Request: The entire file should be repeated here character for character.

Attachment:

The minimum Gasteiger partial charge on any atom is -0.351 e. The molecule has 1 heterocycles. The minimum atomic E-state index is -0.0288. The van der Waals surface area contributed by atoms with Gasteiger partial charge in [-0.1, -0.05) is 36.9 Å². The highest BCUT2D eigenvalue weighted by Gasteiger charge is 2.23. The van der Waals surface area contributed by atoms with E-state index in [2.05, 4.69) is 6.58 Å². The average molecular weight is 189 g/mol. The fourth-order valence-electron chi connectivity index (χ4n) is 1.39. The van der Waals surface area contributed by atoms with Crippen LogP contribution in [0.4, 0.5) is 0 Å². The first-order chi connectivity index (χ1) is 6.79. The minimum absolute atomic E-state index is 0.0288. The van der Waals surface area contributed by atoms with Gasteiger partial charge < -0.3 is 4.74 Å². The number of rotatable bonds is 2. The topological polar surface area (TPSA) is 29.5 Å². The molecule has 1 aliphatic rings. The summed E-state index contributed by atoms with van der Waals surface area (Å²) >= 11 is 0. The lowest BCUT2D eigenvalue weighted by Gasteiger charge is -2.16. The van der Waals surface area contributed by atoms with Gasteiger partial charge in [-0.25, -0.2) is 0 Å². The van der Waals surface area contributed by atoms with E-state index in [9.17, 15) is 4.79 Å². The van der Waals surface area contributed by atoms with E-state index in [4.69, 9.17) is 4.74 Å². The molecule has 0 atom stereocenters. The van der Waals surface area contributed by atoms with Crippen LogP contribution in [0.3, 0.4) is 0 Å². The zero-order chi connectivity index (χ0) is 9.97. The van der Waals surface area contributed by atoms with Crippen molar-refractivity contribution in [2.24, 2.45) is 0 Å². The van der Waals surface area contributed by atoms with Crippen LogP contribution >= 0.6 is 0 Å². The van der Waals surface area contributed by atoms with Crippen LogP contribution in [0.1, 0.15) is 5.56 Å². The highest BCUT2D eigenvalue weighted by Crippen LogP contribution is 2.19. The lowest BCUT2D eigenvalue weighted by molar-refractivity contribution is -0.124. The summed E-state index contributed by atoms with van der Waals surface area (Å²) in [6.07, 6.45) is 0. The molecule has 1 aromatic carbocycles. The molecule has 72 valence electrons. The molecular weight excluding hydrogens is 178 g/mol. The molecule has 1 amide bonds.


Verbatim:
The minimum Gasteiger partial charge on any atom is -0.351 e. The molecule has 1 heterocycles. The minimum atomic E-state index is -0.0288. The van der Waals surface area contributed by atoms with Gasteiger partial charge in [-0.1, -0.05) is 36.9 Å². The highest BCUT2D eigenvalue weighted by Gasteiger charge is 2.23. The van der Waals surface area contributed by atoms with E-state index in [2.05, 4.69) is 6.58 Å². The average molecular weight is 189 g/mol. The fourth-order valence-electron chi connectivity index (χ4n) is 1.39. The van der Waals surface area contributed by atoms with Crippen LogP contribution in [0.4, 0.5) is 0 Å². The first-order chi connectivity index (χ1) is 6.79. The minimum absolute atomic E-state index is 0.0288. The van der Waals surface area contributed by atoms with Gasteiger partial charge < -0.3 is 4.74 Å². The number of rotatable bonds is 2. The topological polar surface area (TPSA) is 29.5 Å². The molecule has 1 aliphatic rings. The summed E-state index contributed by atoms with van der Waals surface area (Å²) >= 11 is 0. The lowest BCUT2D eigenvalue weighted by Gasteiger charge is -2.16. The van der Waals surface area contributed by atoms with Gasteiger partial charge in [-0.25, -0.2) is 0 Å². The van der Waals surface area contributed by atoms with E-state index in [9.17, 15) is 4.79 Å². The van der Waals surface area contributed by atoms with E-state index in [4.69, 9.17) is 4.74 Å². The molecule has 0 atom stereocenters. The van der Waals surface area contributed by atoms with Crippen LogP contribution in [0.3, 0.4) is 0 Å². The zero-order chi connectivity index (χ0) is 9.97. The van der Waals surface area contributed by atoms with Crippen molar-refractivity contribution in [2.24, 2.45) is 0 Å². The van der Waals surface area contributed by atoms with Crippen LogP contribution >= 0.6 is 0 Å². The van der Waals surface area contributed by atoms with Crippen LogP contribution in [0.1, 0.15) is 5.56 Å². The highest BCUT2D eigenvalue weighted by Crippen LogP contribution is 2.19. The lowest BCUT2D eigenvalue weighted by molar-refractivity contribution is -0.124. The summed E-state index contributed by atoms with van der Waals surface area (Å²) in [6.07, 6.45) is 0. The molecule has 1 aromatic carbocycles. The molecule has 72 valence electrons. The molecular weight excluding hydrogens is 178 g/mol. The molecule has 1 amide bonds.